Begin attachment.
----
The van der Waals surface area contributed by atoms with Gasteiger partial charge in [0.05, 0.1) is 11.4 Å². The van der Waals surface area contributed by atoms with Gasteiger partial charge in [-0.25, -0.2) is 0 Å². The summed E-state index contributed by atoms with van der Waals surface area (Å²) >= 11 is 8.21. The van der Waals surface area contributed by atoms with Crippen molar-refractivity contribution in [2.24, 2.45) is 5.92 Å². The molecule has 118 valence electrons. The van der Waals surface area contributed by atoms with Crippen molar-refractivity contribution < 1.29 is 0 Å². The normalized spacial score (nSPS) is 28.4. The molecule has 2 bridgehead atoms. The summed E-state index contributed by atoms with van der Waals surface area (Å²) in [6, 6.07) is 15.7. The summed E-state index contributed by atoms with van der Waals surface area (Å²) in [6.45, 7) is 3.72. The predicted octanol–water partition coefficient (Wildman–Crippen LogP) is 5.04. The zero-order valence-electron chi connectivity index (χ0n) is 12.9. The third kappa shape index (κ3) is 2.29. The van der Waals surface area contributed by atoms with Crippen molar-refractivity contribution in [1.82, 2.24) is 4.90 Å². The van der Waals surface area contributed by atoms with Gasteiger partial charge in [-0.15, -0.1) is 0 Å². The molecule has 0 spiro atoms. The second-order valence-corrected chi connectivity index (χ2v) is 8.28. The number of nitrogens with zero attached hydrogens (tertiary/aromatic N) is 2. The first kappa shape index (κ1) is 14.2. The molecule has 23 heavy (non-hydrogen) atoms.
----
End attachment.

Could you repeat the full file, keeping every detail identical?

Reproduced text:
The van der Waals surface area contributed by atoms with Gasteiger partial charge in [0.05, 0.1) is 11.4 Å². The van der Waals surface area contributed by atoms with Gasteiger partial charge in [-0.25, -0.2) is 0 Å². The summed E-state index contributed by atoms with van der Waals surface area (Å²) >= 11 is 8.21. The van der Waals surface area contributed by atoms with Crippen molar-refractivity contribution in [2.24, 2.45) is 5.92 Å². The molecule has 118 valence electrons. The van der Waals surface area contributed by atoms with Crippen molar-refractivity contribution < 1.29 is 0 Å². The normalized spacial score (nSPS) is 28.4. The molecule has 2 bridgehead atoms. The summed E-state index contributed by atoms with van der Waals surface area (Å²) in [6, 6.07) is 15.7. The summed E-state index contributed by atoms with van der Waals surface area (Å²) in [6.45, 7) is 3.72. The predicted octanol–water partition coefficient (Wildman–Crippen LogP) is 5.04. The zero-order valence-electron chi connectivity index (χ0n) is 12.9. The third kappa shape index (κ3) is 2.29. The van der Waals surface area contributed by atoms with Crippen molar-refractivity contribution in [1.82, 2.24) is 4.90 Å². The van der Waals surface area contributed by atoms with Gasteiger partial charge in [-0.15, -0.1) is 0 Å². The molecule has 0 spiro atoms. The second-order valence-corrected chi connectivity index (χ2v) is 8.28. The number of nitrogens with zero attached hydrogens (tertiary/aromatic N) is 2. The first kappa shape index (κ1) is 14.2. The molecule has 23 heavy (non-hydrogen) atoms.